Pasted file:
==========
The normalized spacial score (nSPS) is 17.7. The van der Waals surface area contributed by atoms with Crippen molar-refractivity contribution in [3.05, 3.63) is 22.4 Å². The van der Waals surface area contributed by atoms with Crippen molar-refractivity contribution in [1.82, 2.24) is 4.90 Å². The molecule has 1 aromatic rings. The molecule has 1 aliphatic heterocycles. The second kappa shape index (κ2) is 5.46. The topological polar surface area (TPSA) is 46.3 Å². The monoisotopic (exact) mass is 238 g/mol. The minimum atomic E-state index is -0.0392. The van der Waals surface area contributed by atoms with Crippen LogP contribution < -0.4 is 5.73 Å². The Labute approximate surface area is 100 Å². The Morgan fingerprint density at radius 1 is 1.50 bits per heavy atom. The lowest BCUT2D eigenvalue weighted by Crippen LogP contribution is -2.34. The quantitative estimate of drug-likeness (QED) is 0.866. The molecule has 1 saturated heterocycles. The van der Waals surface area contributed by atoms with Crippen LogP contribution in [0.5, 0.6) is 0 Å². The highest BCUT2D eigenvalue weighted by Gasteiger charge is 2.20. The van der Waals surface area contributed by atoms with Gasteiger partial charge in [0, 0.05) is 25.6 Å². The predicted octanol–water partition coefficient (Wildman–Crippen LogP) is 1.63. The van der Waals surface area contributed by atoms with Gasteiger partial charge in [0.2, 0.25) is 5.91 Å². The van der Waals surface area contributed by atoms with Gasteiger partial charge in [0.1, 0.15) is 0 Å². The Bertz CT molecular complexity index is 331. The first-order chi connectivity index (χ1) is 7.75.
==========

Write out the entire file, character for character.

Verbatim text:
The normalized spacial score (nSPS) is 17.7. The van der Waals surface area contributed by atoms with Crippen molar-refractivity contribution in [3.05, 3.63) is 22.4 Å². The van der Waals surface area contributed by atoms with Crippen molar-refractivity contribution in [1.82, 2.24) is 4.90 Å². The molecule has 1 aromatic rings. The molecule has 1 aliphatic heterocycles. The second kappa shape index (κ2) is 5.46. The topological polar surface area (TPSA) is 46.3 Å². The monoisotopic (exact) mass is 238 g/mol. The minimum atomic E-state index is -0.0392. The van der Waals surface area contributed by atoms with Crippen LogP contribution < -0.4 is 5.73 Å². The Labute approximate surface area is 100 Å². The Morgan fingerprint density at radius 1 is 1.50 bits per heavy atom. The lowest BCUT2D eigenvalue weighted by Crippen LogP contribution is -2.34. The quantitative estimate of drug-likeness (QED) is 0.866. The molecule has 1 saturated heterocycles. The van der Waals surface area contributed by atoms with Crippen LogP contribution in [0.5, 0.6) is 0 Å². The highest BCUT2D eigenvalue weighted by Gasteiger charge is 2.20. The van der Waals surface area contributed by atoms with Gasteiger partial charge in [0, 0.05) is 25.6 Å². The predicted octanol–water partition coefficient (Wildman–Crippen LogP) is 1.63. The van der Waals surface area contributed by atoms with Gasteiger partial charge in [0.2, 0.25) is 5.91 Å². The van der Waals surface area contributed by atoms with Gasteiger partial charge in [0.1, 0.15) is 0 Å². The Bertz CT molecular complexity index is 331. The first-order chi connectivity index (χ1) is 7.75.